Posted At: August 24, 2009 11:04 AM
by Rebecca Timms, Contributing Writer
If you asked me what the Public Relations Student Society of America (PRSSA) was four years ago, I’d have shrugged my shoulders or made a timid guess at its purpose.
Today, I’m the national president of the organization.
My head still spins when I think of the life-changing transition I’ve experienced over the course of my college career, fronted by a bit of my senior year in high school. Yet taking a step back to examine my lengthy path to the present provides a new perspective to the journey. To explain my lessons learned, you’ll need some background. Here’s a bit of my PRSSA story:
In the spring of 2006, I settled on Rowan University as my college destination. A high school senior, all I saw was my 50-minute roundtrip commute, living at home for another four years and a general loss of the college experience I’d come to expect. My dismal view was worsened by a series of rainy campus tours, which only made the school seem dreary and unforgiving.
Yet, with some parental prodding, I gave Rowan a chance. My dad and I visited a class that opened my eyes to the intricacies of public relations writing. Soon after, I received an invitation from then-Rowan PRSSA president Arianna Stefanoni to attend their Regional Activity. It was one weekend. What did I have to lose?
Little did I know the effect that first small step would have on my life.
A bundle of nerves, I arrived at the Regional Activity site and was quickly ushered into the Rowan PRSSA circle. Arianna paired me with two sophomores – Rosie Braude and Nicole Galvin – who quickly welcomed me as their roommate for the overnight event. After the two-day, hands-on learning activity, I came home raving about PRSSA. I already felt a natural bond with this group of older public relations students and knew the organization was to be a mainstay in my college life. By this time, my attitude about Rowan made a full turnaround.
Then, the day after my high school graduation, I received strange but exciting news – I’d been chosen to represent Rowan PRSSA as logistics director for the Chapter’s PRSSA 2007 National Conference bid team. The e-mail, sent by faculty advisor Professor M. Larry Litwin, APR, Fellow PRSA, explained the decision. Three students – my Regional Activity roommates, Rosie and Nicole, and another now-junior, Amy Ovsiew – all saw potential in me at the spring event. They needed a fourth member of the team and chose me over more senior members of the Chapter.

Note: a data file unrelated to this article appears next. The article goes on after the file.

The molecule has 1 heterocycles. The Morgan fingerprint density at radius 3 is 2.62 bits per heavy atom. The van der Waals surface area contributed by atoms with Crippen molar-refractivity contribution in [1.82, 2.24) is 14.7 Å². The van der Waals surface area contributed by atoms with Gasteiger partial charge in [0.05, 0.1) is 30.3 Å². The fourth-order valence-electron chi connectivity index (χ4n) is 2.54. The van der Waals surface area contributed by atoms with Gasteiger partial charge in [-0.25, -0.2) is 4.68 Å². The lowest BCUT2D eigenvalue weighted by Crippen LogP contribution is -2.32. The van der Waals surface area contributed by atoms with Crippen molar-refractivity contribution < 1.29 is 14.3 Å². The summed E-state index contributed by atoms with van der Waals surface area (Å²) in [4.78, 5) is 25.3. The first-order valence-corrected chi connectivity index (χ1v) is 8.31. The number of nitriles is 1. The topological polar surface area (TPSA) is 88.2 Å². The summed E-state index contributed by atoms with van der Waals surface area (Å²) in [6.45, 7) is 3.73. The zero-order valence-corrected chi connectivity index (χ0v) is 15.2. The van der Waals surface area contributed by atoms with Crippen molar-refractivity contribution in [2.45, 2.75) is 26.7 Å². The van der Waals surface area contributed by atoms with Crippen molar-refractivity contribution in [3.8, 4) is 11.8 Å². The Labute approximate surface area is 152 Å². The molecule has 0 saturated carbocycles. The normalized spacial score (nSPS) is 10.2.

From that day on, one opportunity followed another. Our conference committee – later joined with that of Howard University – went on to successfully host the 2007 National Conference in Philadelphia. Just months later, I used that organization-wide exposure, coupled with extensive chapter experience, to win a place on PRSSA’s National Committee. And in March of this year, I was elected national president.
Yet it wasn’t just the titles that moved me forward professionally and in PRSSA. I did the work each position required, and did it well. As much as possible, I made the most of my opportunities – reconnecting with professionals after meeting them, investing an extra 15 to 30 minutes to ensure my research was thorough or sending a thank-you note when appropriate to professionals and peers alike. All of these little things, together, added up to a solid resume of professional experience and qualified me to move forward.
Here are five specific lessons I’ve learned:
1. Don’t fall into the trap of trivialities.
It’s just a good contact. A speaking engagement added to the calendar. Another article to draft.
By themselves, these assignments and contacts may seem insignificant. But somewhere down the line of life, when done well, they give way to greater opportunities for growth and career advancement. Continued over a long period of time, those chances turn into serious turning points – for me, hosting a national event, serving 10,000 students as a National Committee member and later leading the Society as president. Grasp the true gravity of such “small” assignments.
2. Recognize and exploit your strengths.
I’m fortunate to have a father working in the media, who interacts with public relations professionals daily. Dad pointed me toward the field early in high school and later provided valuable contacts that have helped me gain internships and provided mentoring throughout college. But often, they didn’t reach out to me on their own – I had to initiate interaction. Don’t be pushy, but maintain interest and be overt about your needs.
3. Never take a contact for granted.
Remember Arianna, the past Rowan PRSSA president who invited me to the Regional Activity? We kept in touch since that event back in 2006. When I needed an internship this summer, she advocated for my placement in her department. We’re now working together at Campbell Soup Company.
4. Create opportunity.
Last, as PRSA Chair and CEO Mike Cherenson frequently says, make your own luck. If contacts don’t drop in your lap, go find them. Actively seek portfolio- and resume-building opportunities. Take internships early and often to increase your knowledge base. Fill in the gaps in your experience whenever and wherever possible.
5. You will not “arrive.”
Never believe you are finished learning. There’s always room for improvement.
My path won’t work for everyone. In fact, it can’t. The story I’ve relayed is unique to me. But applying these life lessons implies a solid route to both challenge and success.
Strike out and find your own story – because you have one waiting to be told.